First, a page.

What does your writing workspace look like?
At the moment, messy. That’s how you know I’m not getting much writing done. I need order to work. I can promote a book with a messy desk, but for whatever reason, I can’t write new work that way.
What do you care about more than most people around you?
Something I think about a lot is why women are 51% of the population, and yet have fewer than 20% of the seats in Congress. Neither the state where I live, California, nor the state where I was born, New York, has had a female governor. My grandmother was born into a country where she couldn’t vote. When I consider these facts, it doesn’t seem so insane that Hillary Clinton did not become our president, because we’re not used to voting for a woman for anything. I wonder whether, if you are a woman, there is a case to be made for always voting for the female candidate no matter what. I would have a hard time voting for Sarah Palin, for instance, and yet it cannot be denied that in the recent rounds of health care legislation, the Republican female senators fared better than their male counterparts. The greatest issue facing our democracy is the fact that it does not manage to represent the people who live here anymore. I don’t believe I’m the only person who cares about these things, by the way.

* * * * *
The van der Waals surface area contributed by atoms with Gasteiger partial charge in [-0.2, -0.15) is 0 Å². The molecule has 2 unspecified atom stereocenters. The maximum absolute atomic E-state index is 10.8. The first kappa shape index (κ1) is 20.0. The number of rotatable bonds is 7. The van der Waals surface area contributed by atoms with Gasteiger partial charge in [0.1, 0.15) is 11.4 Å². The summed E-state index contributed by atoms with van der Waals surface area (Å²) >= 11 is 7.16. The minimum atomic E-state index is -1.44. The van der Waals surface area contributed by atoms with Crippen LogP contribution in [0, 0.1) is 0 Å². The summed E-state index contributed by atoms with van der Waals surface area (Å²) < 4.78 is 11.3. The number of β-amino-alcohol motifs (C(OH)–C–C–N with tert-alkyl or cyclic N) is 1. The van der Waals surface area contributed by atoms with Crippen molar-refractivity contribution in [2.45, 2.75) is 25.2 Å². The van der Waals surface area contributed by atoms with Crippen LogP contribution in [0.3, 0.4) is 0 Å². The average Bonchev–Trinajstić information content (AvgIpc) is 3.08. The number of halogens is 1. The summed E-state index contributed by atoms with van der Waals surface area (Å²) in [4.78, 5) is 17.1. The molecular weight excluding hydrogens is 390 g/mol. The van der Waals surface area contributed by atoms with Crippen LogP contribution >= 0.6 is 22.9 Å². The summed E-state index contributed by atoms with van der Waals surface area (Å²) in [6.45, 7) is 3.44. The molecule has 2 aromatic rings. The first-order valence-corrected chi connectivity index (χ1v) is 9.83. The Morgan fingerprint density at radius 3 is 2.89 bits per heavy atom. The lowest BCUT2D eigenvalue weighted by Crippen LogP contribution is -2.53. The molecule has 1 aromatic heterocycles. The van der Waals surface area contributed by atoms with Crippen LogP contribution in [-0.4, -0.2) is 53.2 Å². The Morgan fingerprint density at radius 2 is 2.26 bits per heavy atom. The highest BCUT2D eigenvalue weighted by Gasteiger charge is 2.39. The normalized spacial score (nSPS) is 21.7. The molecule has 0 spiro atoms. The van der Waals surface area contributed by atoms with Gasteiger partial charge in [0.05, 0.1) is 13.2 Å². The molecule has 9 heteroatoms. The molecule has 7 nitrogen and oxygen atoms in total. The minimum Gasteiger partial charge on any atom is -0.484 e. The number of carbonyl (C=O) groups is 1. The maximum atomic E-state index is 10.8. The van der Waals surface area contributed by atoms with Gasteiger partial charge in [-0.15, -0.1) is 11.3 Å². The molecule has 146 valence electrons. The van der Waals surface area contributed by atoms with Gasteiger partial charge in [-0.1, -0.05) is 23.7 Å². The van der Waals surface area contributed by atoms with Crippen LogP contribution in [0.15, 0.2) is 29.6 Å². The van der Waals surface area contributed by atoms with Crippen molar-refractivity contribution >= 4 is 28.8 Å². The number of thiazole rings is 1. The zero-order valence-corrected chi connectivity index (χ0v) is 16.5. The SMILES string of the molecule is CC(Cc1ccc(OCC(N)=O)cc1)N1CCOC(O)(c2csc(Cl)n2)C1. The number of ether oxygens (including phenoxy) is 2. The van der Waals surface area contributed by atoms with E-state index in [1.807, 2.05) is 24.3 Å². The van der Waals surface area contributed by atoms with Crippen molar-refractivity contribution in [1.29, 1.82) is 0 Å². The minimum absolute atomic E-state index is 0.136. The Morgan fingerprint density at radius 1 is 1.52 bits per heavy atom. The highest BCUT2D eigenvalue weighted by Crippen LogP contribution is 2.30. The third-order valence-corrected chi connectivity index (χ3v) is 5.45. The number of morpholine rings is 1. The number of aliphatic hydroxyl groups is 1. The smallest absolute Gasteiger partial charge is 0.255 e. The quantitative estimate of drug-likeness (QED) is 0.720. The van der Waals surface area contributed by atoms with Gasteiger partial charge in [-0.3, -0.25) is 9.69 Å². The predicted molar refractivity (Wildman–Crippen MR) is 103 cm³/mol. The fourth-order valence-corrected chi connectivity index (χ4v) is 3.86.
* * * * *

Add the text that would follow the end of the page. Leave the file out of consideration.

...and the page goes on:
Share an interesting experience you've had with one of your readers.
For whatever reason, my last book was really popular with inmates. I got a great letter from an inmate, with turns of phrase so memorable that I sent it to my agent and my editor. I googled him because I wanted to know what he had done: he was a convicted murderer and a veteran. But he was also one heck of a writer. People are complicated.
Tell us something you're embarrassed to admit.
I used to think that the worst thing that could happen would be if I spent years on a book and no one read it. But then it happened. And it was fine. I moved on. I wrote another book.
I am slightly embarrassed by how much emotional energy it takes for me to tweet or put anything online. I sometimes wonder why this thing that other people seem to do casually and naturally is such a big deal for me.